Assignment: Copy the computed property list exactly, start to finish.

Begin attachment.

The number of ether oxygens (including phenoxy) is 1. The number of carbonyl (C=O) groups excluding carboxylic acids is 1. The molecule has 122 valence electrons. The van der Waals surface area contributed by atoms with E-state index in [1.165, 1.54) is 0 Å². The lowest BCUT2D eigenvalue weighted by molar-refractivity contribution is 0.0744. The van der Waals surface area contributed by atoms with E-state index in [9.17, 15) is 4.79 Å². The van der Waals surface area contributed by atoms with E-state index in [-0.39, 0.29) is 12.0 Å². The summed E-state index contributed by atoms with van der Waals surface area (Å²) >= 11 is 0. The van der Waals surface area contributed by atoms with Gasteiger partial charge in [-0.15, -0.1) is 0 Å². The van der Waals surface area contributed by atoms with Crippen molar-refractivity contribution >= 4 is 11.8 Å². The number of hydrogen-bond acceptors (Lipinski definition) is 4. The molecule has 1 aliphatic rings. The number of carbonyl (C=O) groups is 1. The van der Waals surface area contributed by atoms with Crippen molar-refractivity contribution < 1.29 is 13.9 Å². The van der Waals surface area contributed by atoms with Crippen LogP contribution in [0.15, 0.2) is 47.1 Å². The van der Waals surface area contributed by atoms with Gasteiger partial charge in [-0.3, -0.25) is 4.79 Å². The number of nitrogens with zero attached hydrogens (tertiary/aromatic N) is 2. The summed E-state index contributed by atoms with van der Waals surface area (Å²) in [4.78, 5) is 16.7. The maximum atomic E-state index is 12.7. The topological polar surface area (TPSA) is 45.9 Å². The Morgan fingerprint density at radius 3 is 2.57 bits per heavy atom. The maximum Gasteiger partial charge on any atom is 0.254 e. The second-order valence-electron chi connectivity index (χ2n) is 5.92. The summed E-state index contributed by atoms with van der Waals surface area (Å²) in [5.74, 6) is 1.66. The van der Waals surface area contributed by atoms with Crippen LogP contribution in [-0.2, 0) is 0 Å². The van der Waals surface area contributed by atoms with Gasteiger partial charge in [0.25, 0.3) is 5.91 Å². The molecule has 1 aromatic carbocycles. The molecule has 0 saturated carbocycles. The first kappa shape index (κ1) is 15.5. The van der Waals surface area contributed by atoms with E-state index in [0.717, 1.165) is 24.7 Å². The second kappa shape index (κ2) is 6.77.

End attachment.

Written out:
The number of ether oxygens (including phenoxy) is 1. The number of carbonyl (C=O) groups excluding carboxylic acids is 1. The molecule has 122 valence electrons. The van der Waals surface area contributed by atoms with E-state index in [1.165, 1.54) is 0 Å². The lowest BCUT2D eigenvalue weighted by molar-refractivity contribution is 0.0744. The van der Waals surface area contributed by atoms with E-state index in [9.17, 15) is 4.79 Å². The van der Waals surface area contributed by atoms with E-state index in [-0.39, 0.29) is 12.0 Å². The summed E-state index contributed by atoms with van der Waals surface area (Å²) >= 11 is 0. The van der Waals surface area contributed by atoms with Gasteiger partial charge in [-0.15, -0.1) is 0 Å². The van der Waals surface area contributed by atoms with Crippen molar-refractivity contribution >= 4 is 11.8 Å². The number of hydrogen-bond acceptors (Lipinski definition) is 4. The molecule has 1 aliphatic rings. The number of carbonyl (C=O) groups is 1. The van der Waals surface area contributed by atoms with Crippen molar-refractivity contribution < 1.29 is 13.9 Å². The van der Waals surface area contributed by atoms with Crippen LogP contribution in [0.15, 0.2) is 47.1 Å². The van der Waals surface area contributed by atoms with Gasteiger partial charge in [-0.3, -0.25) is 4.79 Å². The number of nitrogens with zero attached hydrogens (tertiary/aromatic N) is 2. The summed E-state index contributed by atoms with van der Waals surface area (Å²) in [4.78, 5) is 16.7. The maximum atomic E-state index is 12.7. The topological polar surface area (TPSA) is 45.9 Å². The Morgan fingerprint density at radius 3 is 2.57 bits per heavy atom. The maximum Gasteiger partial charge on any atom is 0.254 e. The second-order valence-electron chi connectivity index (χ2n) is 5.92. The summed E-state index contributed by atoms with van der Waals surface area (Å²) in [5.74, 6) is 1.66. The van der Waals surface area contributed by atoms with Crippen LogP contribution in [-0.2, 0) is 0 Å². The van der Waals surface area contributed by atoms with Gasteiger partial charge in [0.25, 0.3) is 5.91 Å². The molecule has 1 aromatic carbocycles. The molecule has 0 saturated carbocycles. The first kappa shape index (κ1) is 15.5. The van der Waals surface area contributed by atoms with E-state index in [0.717, 1.165) is 24.7 Å². The second kappa shape index (κ2) is 6.77.